As animals recede from our world, what tale is being told by literature’s creatures? Behold an Animal: Four Exorbitant Readings examines incongruous animals in the works of four major contemporary French writers: an airborne horse in a novel by Jean-Philippe Toussaint, extinct orangutans in Éric Chevillard, stray dogs in Marie NDiaye, vanishing (bits of) hedgehogs in Marie Darrieussecq. Resisting naturalist assumptions that an animal in a story is simply—literally or metaphorically—an animal, Thangam Ravindranathan understands it rather as the location of something missing. The animal is a lure: an unfinished figure fleeing the frame, crossing bounds of period, genre, even medium and language. Its flight traces an exorbitant (self-)portrait in which thinking admits to its commerce with life and flesh. It is in its animals, at the same time unbearably real and exquisitely unreal, that literature may today be closest to philosophy.
This book’s primary focus is the contemporary French novel and continental philosophy. In addition to Toussaint, Chevillard, NDiaye, and Darrieussecq, it engages the work of Jean de La Fontaine, Eadweard Muybridge, Edgar Allan Poe, Lewis Carroll, Samuel Beckett, and Francis Ponge.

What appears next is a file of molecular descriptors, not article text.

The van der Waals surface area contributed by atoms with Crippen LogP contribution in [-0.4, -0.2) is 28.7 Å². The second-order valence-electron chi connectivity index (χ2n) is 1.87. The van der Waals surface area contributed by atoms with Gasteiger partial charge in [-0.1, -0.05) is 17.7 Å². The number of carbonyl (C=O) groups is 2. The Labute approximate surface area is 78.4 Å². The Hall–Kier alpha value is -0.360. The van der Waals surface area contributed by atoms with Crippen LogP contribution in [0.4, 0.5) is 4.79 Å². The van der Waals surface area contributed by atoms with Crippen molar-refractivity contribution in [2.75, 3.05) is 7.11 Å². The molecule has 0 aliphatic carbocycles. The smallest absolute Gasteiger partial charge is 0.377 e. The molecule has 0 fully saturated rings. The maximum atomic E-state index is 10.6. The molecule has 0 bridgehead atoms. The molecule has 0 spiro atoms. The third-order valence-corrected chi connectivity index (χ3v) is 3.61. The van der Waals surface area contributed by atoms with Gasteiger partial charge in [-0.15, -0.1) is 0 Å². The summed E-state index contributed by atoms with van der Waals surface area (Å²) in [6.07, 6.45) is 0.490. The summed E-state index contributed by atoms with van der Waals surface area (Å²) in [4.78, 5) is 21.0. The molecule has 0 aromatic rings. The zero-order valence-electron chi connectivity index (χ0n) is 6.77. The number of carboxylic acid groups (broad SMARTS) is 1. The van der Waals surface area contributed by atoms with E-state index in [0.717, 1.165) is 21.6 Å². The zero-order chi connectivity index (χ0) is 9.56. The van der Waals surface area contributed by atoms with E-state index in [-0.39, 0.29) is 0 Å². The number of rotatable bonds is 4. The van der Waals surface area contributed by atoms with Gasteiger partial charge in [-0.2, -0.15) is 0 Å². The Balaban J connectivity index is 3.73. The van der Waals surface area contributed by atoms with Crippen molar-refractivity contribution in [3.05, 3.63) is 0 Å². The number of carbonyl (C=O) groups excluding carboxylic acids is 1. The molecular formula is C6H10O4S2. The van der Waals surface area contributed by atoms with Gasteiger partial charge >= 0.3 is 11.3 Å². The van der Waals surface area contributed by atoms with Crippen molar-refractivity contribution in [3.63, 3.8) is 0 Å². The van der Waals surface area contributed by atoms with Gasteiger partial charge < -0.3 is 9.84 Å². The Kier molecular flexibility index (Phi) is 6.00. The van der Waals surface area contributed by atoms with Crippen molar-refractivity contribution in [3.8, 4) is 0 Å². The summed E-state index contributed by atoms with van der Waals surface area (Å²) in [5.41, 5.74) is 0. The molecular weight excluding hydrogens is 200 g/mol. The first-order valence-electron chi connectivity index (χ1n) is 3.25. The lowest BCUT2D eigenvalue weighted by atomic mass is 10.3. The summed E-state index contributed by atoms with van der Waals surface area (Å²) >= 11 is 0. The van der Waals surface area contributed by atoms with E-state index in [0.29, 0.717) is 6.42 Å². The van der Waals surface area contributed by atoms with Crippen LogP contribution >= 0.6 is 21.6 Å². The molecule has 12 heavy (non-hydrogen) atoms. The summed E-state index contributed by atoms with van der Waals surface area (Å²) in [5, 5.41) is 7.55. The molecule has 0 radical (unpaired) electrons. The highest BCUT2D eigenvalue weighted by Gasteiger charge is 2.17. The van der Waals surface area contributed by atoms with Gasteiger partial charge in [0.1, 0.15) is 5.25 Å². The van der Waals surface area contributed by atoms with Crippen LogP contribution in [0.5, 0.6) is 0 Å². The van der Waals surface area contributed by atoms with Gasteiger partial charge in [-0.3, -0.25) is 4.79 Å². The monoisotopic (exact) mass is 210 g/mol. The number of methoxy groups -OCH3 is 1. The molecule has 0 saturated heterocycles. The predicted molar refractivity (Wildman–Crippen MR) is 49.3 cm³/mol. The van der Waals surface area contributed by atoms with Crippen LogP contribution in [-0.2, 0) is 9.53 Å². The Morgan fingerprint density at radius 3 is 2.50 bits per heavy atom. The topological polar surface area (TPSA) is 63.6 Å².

Chapter One. Melancholy of Horsepower
Chapter Two. Man of the Forest
Chapter Three. Vague Dog
Chapter Four. "Barely a hedgehog, strictly speaking"
Epilogue: The Case of the Hermit Crab
“To ‘behold an animal,’ Thangam Ravindranathan suggestively argues, is literature’s temptation and taunt; the animal is always slightly ‘out of focus’ and so a token of literature’s own unrealness. Deeply theoretical and written in a prose that renders the animal at once palpable and unknowable, her readings demonstrate how dogs, horses, hermit crabs and hedgehogs mark the limits of representation even as they give life and breath to language.”—Kari Weil, author of Thinking Animals: Why Animal Studies Now
“The question of the animal, revolving as it does on paradoxes of otherness and exteriority, allows Thangam Ravindranathan to catch the ‘soul’ of some of the best recent French novels. The horses, dogs, wolves, hedgehogs, and hermit crabs that populate their works reveal the inner pulse of today’s literature. Once brought into conversation with thinkers like Agamben, Baudrillard, Derrida, Deleuze, or Heidegger, they animate these novels and open vistas on the divide between humans and animals so as to invent a new ontology of fiction.” —Jean-Michel Rabaté, author of Think, Pig! Beckett at the limit of the human
“Behold an Animal makes an original and major contribution to animal studies by arguing for a deconstructive approach that counters the call to read animals literally and by revealing surprising connections between primary and secondary texts.” —Stephanie Posthumus, author of French Écocritique